Safe Third Country Agreement With The United States

The agreements would effectively prevent migrants from seeking safety at the U.S. southern border — and continue to endanger the lives of thousands of people fleeing violence and poverty in the Northern Triangle region (El Salvador, Honduras and Guatemala) and other countries. Due to COVID-19, the United States has temporarily suspended the deportation of non-Guatemalan asylum seekers to Guatemala as part of its “Safe Third Country Agreement” This ruling came after reports revealed that the United States had deported dozens of infected migrants to Guatemala. The United States continues its scheduled flights to Guatemala. The agreement helps both governments better manage access to the refugee system in each country for people crossing the U.S.-country border. The two countries signed the agreement on 5 December 2002 and entered into force on 29 December 2004. The CCR continues to call on the Canadian government to withdraw from the Safe Third Country Agreement. The CCR participated in a legal challenge to deportation from the United States as a safe third country shortly after it went into effect. The Federal Court ruled that the United States is not a safe third country, but the decision was overturned on appeal for technical reasons (see here for more information).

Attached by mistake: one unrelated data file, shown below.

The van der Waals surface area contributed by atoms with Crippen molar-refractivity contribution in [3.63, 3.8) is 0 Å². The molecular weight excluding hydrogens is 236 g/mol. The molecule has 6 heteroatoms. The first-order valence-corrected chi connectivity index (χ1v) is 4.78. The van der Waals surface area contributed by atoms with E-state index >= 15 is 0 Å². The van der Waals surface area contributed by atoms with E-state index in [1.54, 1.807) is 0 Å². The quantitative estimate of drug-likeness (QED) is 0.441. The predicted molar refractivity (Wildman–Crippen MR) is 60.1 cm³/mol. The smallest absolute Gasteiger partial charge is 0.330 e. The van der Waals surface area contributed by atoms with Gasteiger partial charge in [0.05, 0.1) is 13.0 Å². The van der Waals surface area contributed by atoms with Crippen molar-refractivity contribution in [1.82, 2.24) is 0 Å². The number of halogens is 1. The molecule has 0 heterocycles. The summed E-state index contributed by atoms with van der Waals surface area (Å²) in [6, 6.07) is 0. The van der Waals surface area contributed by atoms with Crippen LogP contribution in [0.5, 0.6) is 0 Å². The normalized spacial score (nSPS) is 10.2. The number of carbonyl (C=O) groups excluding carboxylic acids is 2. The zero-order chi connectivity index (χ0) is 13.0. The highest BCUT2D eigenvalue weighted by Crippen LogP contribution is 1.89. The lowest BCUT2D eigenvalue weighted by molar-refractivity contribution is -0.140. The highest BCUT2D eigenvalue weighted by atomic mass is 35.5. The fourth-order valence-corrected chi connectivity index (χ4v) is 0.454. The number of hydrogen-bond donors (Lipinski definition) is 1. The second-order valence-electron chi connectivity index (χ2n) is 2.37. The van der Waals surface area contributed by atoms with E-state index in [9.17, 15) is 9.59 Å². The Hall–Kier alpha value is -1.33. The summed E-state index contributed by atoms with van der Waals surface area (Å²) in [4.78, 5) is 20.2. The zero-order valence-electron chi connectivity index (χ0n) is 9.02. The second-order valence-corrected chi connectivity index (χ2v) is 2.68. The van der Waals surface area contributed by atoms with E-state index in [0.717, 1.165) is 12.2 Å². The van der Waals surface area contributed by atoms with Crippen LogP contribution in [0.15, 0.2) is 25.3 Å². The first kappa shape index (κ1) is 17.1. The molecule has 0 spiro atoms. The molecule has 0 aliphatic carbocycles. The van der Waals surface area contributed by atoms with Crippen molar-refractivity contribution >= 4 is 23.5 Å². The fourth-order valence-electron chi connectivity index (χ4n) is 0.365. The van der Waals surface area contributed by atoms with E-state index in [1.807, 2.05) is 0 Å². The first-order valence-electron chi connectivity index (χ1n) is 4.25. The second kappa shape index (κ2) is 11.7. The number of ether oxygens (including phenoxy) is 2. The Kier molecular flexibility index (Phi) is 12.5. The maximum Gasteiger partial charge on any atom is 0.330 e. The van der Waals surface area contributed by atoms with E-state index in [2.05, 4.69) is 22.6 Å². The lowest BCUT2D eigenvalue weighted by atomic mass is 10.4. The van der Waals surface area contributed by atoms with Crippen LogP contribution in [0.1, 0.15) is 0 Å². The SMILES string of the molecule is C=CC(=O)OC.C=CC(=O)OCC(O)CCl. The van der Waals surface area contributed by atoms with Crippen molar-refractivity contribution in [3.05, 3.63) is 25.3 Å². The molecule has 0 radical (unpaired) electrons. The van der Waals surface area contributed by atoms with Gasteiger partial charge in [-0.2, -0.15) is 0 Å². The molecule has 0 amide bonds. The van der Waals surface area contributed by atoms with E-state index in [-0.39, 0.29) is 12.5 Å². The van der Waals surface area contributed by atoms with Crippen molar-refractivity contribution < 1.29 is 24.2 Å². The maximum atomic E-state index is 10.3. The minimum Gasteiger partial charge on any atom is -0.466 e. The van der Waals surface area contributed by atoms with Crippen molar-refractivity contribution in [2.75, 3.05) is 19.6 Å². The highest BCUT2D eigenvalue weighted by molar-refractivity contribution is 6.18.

While the decision focused specifically on cruel and damaging detention practices in the United States, which punish people for seeking safety, a large number of recent measures have virtually ended the right to seek asylum in the United States. In this virtual briefing, our interlocutors discussed the impact of the decision, its impact on the prolonged detention of asylum seekers and other attempts to outsource US asylum obligations (including the “Stay in Mexico” program and the multiplicity of recent illegal asylum agreements with Guatemala, El Salvador and Honduras) and discussed how the US is regaining its position as a safe haven for asylum seekers Ellen. The briefing also included keynote speeches by Congressman Joaquin Castro, who has defended asylum and conducted several congressional investigations into asylum-related access and detention practices. . . .